Bye-BYe - Breast Cancer
Family history/genetics plays a significant role in the incidence of breast cancer. However, the most significant contributor to breast cancer, or any other cancer for that matter, is alcohol. Alcohol interferes with the maintenance of your genes and is the single most significant contributor to breast cancer. Alcohol interferes with your ability to repair DNA damage by destroying the vitamin Folate. That is why, prior to and during pregnancy the new baby has a better chance of good health if the mother doesn’t drink alcohol and takes prenatal vitamins (folate being the one most significant component). The same holds true as you age.
The NIH reports in a recent study based on the results of the WHI that breast cancer incidence is reduced as much as 10 fold (390/100,000 to 40/100,00) if testosterone is kept in a mid normal range throughout life. Dr. T has used both estrogen and testosterone for the treatment of the menopause since 1990. Testosterone supports the distal genital tract, preventing incontinence, sexual dysfunction, and improves libido. His clinic has treated approximately 2,500 patients in this way, interestingly, not one has developed breast cancer.. Hopefully, clinical trials will be done to establish this as a universal preventive measure. He strongly recommends testing free testosterone for women on OCP over thirty, all women over 40. Testosterone can be supplemented with a simple cream applied to the skin..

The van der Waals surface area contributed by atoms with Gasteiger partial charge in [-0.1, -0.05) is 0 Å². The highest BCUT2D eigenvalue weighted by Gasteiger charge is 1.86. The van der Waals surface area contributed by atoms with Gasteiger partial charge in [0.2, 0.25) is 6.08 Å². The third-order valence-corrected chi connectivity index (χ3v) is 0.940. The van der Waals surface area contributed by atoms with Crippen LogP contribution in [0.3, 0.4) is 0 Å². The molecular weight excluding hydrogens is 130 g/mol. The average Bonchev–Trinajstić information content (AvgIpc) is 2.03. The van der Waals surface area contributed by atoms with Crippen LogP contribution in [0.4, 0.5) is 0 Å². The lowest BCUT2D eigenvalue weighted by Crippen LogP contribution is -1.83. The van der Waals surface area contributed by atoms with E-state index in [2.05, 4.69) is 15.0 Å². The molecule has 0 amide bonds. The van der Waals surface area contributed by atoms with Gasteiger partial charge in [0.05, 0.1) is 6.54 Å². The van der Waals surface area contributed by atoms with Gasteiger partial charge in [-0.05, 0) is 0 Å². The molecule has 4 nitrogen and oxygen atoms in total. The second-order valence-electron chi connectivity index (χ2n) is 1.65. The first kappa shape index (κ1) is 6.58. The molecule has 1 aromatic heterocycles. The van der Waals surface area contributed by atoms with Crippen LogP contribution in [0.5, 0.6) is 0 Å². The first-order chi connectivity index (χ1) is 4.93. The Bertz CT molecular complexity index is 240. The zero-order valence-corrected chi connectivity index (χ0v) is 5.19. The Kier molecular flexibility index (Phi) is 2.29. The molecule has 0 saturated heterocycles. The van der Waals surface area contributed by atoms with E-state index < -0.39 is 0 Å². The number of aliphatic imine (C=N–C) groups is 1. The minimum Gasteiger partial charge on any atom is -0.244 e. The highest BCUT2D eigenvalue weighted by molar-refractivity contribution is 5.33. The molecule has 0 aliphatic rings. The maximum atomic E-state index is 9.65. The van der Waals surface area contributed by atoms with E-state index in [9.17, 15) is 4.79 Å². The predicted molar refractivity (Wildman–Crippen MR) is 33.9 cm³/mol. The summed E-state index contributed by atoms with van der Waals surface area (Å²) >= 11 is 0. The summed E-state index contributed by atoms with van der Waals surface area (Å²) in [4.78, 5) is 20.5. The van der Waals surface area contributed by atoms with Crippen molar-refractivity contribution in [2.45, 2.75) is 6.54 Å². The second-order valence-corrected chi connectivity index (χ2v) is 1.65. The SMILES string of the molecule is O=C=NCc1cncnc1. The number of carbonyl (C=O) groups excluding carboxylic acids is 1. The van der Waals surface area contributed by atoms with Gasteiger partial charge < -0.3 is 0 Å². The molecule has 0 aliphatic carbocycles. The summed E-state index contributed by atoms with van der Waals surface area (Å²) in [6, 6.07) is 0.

If you drink alcohol, supplement your folate level with a daily vitamin.. Folate is the ONLY vitamin that is recommended for anyone that is not a Vegan. The human diet has expanded way beyond vegetables and this displaced folate (the vitamin from “FOLiage” - FOLate), the critical vitamin in protein production.
When Prevention Fails - Early Cancer Detection Saves Lives...
The PAP smear, breast self examination and mammography, as well as colon cancer screening detect changes in the body that lead to cancer. These screening tests are the basis of preventive care. Genetic testing is now available for those who are at risk for cancers of the breast and colon. Many other advances in genetic medicine will provide even more specific testing to warn those who are at high risk.